Donít do it. It sucks. It REALLY sucks -- I mean there are better ways to get carpal tunnel than slitting open the bellies of thousands of salmon a day, believe me.
I was working on the processing line of a cannery where the "sweet shift" was when you got to sweep the blood and organs off the floor. Damn it felt good when all you had to do was shuffle around the guts on the cold cement floor. I got so numb to the presence of entrails that I used to squeeze the fish hearts to see the squirt-gun effect of the cold dead blood shooting out of them and think nothing of it.
I once saw a shrinking violet of a girl pick up a handful of intestines, throw them at a friend and laugh in a giddy-schoolgirl sort of way. I had fish scales bond to me like I had grown them myself.
Once I played hacky-sack with the decapitated head of a small salmon too young to be anything but a throw away. Donít do it. It's not worth it -- trust me.
You work in a warehouse kept just below freezing for long hours and get soaked in icy bloody water. One time these HUGE king salmon came in -- heads bigger than a human's -- so big that they couldn't be processed by the regular line. A few of us get pulled aside to process them.
"Process them"... so I'm cutting the head off this one that is so big another kid has to hold the body while I saw and I hit the primary bloodline near the back. Suddenly, WHOOSH this fucking gout of thick black semi-coagulated gore washes out of it all over my slickers all the way down to my boots. Me and the kid react like you'd expect: "WHOA! THAT WAS FUCKIN' COOL!!"
Anyway, we get the heads off, the bellies slit and scraped when its discovered that the heads are too big to fit in the grinder. The foreman tells me, a girl and this Montana boy to reduce them to a size that will fit and hands us these huge heavy knives.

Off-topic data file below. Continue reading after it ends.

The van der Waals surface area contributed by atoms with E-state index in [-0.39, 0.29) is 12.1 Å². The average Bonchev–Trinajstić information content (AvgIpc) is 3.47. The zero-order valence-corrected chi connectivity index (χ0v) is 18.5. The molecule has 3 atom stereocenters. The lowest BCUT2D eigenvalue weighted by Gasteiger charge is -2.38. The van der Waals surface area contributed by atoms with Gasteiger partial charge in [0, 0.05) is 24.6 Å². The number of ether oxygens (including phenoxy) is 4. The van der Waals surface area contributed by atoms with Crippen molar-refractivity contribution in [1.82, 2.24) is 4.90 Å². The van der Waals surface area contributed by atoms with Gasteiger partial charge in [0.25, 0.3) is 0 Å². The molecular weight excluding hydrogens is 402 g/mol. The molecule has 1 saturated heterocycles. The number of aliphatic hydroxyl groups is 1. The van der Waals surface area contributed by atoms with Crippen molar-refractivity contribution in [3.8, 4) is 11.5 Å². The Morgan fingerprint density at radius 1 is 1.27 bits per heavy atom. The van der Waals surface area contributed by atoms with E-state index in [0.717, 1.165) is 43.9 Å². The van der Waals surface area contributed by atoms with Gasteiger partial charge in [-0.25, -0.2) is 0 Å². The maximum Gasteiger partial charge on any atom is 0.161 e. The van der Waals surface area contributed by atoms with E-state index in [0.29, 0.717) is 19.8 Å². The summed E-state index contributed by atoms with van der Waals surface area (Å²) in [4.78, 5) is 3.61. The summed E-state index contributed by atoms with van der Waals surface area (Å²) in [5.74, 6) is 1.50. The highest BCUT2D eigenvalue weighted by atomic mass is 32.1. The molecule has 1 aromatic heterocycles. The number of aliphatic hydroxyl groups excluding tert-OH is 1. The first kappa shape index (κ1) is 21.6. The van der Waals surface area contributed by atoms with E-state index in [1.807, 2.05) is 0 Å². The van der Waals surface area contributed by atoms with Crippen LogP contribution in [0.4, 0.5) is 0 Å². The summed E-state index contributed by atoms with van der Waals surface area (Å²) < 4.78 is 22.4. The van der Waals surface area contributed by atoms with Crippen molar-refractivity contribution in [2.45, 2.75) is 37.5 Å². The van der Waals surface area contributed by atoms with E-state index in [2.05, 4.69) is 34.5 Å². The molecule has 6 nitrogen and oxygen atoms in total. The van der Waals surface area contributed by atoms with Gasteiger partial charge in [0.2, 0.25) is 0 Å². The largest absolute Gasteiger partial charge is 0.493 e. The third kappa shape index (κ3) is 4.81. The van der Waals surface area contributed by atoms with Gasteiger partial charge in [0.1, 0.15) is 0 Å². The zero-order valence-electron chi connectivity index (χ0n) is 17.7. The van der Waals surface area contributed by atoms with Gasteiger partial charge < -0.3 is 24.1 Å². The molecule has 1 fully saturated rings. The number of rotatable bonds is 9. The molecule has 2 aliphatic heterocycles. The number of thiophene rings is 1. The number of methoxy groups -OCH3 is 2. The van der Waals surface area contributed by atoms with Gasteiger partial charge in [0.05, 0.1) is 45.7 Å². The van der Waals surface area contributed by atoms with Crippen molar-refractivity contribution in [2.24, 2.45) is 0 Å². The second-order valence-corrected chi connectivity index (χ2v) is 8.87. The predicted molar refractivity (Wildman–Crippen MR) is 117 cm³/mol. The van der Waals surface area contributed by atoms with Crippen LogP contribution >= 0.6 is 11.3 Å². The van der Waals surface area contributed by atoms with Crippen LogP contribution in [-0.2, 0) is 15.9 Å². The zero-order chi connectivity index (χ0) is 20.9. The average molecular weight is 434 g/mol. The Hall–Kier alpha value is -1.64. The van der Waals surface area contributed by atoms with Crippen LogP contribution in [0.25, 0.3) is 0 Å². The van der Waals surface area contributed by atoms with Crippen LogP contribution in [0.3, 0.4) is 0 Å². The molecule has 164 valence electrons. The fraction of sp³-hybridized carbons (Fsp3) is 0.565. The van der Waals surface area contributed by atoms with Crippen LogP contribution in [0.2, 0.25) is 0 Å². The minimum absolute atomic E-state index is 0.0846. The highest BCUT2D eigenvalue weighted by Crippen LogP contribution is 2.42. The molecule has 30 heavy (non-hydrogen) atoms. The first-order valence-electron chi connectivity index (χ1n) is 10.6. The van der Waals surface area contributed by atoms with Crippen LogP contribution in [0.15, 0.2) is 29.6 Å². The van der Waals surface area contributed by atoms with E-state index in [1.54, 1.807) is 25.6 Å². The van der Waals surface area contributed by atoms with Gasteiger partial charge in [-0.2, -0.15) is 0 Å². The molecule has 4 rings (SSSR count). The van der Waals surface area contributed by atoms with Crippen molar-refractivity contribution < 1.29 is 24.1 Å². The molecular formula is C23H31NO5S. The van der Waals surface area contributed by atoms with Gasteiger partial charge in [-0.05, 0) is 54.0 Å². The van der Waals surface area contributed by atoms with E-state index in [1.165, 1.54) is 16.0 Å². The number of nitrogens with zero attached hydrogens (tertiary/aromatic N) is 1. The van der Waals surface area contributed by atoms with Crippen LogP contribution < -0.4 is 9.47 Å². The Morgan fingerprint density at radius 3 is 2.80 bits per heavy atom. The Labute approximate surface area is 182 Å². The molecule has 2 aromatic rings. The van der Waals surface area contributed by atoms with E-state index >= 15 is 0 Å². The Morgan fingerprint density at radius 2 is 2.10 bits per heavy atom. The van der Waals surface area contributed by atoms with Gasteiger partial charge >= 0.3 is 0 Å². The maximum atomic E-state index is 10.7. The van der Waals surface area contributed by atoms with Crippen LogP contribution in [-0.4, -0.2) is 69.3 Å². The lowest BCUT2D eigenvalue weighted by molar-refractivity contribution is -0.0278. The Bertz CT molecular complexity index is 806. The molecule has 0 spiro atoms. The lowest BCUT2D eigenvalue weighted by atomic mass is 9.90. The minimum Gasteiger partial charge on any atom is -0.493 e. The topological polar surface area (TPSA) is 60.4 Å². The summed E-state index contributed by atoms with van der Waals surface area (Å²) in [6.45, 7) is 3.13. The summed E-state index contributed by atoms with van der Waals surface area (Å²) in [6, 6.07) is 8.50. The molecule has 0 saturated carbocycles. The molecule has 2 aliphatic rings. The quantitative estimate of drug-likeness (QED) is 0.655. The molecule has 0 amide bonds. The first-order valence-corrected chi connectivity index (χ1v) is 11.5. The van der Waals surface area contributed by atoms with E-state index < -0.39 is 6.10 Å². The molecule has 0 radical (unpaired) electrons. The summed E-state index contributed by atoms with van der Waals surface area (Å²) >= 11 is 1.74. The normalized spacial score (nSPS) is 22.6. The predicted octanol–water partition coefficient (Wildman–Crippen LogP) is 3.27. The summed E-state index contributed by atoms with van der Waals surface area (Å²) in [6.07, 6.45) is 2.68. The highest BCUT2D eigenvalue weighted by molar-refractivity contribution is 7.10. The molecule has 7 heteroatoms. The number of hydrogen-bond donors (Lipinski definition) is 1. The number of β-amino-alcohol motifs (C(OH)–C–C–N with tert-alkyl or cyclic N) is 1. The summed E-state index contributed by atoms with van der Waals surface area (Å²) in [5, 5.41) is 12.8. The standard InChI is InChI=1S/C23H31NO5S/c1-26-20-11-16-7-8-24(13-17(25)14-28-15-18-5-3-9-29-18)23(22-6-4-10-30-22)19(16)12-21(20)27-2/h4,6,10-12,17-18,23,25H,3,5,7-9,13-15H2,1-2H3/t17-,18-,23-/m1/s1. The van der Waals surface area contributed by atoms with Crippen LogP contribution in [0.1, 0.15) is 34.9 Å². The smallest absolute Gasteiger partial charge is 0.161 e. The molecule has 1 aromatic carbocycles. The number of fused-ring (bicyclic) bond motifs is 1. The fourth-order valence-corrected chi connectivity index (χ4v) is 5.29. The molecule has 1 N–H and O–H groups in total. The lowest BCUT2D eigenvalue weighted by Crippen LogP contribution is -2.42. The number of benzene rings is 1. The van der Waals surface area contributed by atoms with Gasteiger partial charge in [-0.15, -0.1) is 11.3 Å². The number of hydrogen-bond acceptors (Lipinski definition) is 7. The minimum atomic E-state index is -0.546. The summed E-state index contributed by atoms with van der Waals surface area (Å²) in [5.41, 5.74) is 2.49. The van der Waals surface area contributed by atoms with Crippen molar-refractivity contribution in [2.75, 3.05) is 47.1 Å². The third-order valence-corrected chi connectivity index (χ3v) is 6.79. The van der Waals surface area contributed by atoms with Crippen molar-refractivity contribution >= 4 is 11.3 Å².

At first I try sawing into the skull, as do the other two, when I realize that it would be a lot easier if I just hack. So I lift the blade up over my head and start bringing it down with these hard aggro chops. I use all my strength, just whacking down into the bone, cartilage, and meat.
Eyes pop, bits fly all helter-skelter. I finish my portion of the heads and move on to help them finish theirs. By the end of the process I'd refined the motion into an almost wood chopping rhythm. I'm totally entranced in it. It's meditative. It's not like I am thinking about it, or really anything at all, I am simply the action of the metal passing through the head of the fish and I am perfecting the movement -- it's totally engrossing.
We finish and I look up to see this girl who had been using the "sawing" method the whole time and she's got this wide eyed, half disgusted look on her face. She looks at me, puts a contemptuous pucker on her mouth and says "You fucking psycho!"
I laugh, not understanding what brought it on, but Hell, I've been called things so dramatically worse that "psycho" is just funny.
So I head to wash up and take a break and I see myself in the mirror: bright yellow rain slickers covered head to toe in bits of meat. Patches of purplish black blood, stains bloody handprint smears across my chest. My hair is blackish red, my beard has rivers running through it. There are bits of brain half dried on my face.
Suddenly I'm out of my body looking at it almost horrified, but mostly fascinated by how grotesque and unfamiliar it looks. I mean the meat just don't look right like that! I stand there for a second shocked and then laugh like a sick dog's bark and heading out for a smoke, the taste of salt in my mouth like death.
Don't do it. Trust me. It'll change you forever.
This article has generated a tremendous amount of responses from Indian users.
All of these e-mails enquire about working in fish processing plants, where to get a visa, how to process the documents, how much one gets paid and a zillion other questions.
If you're about to write to us with any question related to your possible employment with a fish processing plant, don't.
In the event that despite our warning, you are still going to ask us about employment in the fish processing industry, we're not a fishery nor an employment centre. We're a magazine.